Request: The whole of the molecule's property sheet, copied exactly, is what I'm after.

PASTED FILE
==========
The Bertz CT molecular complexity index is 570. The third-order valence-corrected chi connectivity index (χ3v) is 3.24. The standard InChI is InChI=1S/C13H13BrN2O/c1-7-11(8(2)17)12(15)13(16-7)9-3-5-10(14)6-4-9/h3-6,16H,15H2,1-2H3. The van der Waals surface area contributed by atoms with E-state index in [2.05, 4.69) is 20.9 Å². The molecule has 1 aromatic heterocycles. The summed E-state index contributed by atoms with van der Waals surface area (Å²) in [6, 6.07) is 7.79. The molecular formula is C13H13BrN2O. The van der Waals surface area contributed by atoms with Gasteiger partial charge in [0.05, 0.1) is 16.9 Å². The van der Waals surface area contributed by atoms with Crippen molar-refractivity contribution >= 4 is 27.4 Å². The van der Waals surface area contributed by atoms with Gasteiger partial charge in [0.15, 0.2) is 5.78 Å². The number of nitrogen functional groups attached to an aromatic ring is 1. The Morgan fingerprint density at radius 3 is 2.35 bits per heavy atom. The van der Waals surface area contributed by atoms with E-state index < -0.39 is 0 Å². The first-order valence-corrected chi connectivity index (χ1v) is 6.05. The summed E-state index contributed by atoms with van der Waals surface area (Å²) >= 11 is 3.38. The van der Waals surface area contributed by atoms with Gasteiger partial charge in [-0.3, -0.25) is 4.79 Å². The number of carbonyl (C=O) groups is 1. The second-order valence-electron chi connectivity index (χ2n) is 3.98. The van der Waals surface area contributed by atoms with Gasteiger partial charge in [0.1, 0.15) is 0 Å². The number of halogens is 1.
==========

The Bertz CT molecular complexity index is 570. The third-order valence-corrected chi connectivity index (χ3v) is 3.24. The standard InChI is InChI=1S/C13H13BrN2O/c1-7-11(8(2)17)12(15)13(16-7)9-3-5-10(14)6-4-9/h3-6,16H,15H2,1-2H3. The van der Waals surface area contributed by atoms with E-state index in [2.05, 4.69) is 20.9 Å². The molecule has 1 aromatic heterocycles. The summed E-state index contributed by atoms with van der Waals surface area (Å²) in [6, 6.07) is 7.79. The molecular formula is C13H13BrN2O. The van der Waals surface area contributed by atoms with Gasteiger partial charge in [0.05, 0.1) is 16.9 Å². The van der Waals surface area contributed by atoms with Crippen molar-refractivity contribution >= 4 is 27.4 Å². The van der Waals surface area contributed by atoms with Gasteiger partial charge in [0.15, 0.2) is 5.78 Å². The number of nitrogen functional groups attached to an aromatic ring is 1. The Morgan fingerprint density at radius 3 is 2.35 bits per heavy atom. The van der Waals surface area contributed by atoms with E-state index < -0.39 is 0 Å². The first-order valence-corrected chi connectivity index (χ1v) is 6.05. The summed E-state index contributed by atoms with van der Waals surface area (Å²) >= 11 is 3.38. The van der Waals surface area contributed by atoms with Gasteiger partial charge in [-0.3, -0.25) is 4.79 Å². The number of carbonyl (C=O) groups is 1. The second-order valence-electron chi connectivity index (χ2n) is 3.98. The van der Waals surface area contributed by atoms with Gasteiger partial charge in [0.1, 0.15) is 0 Å². The number of halogens is 1.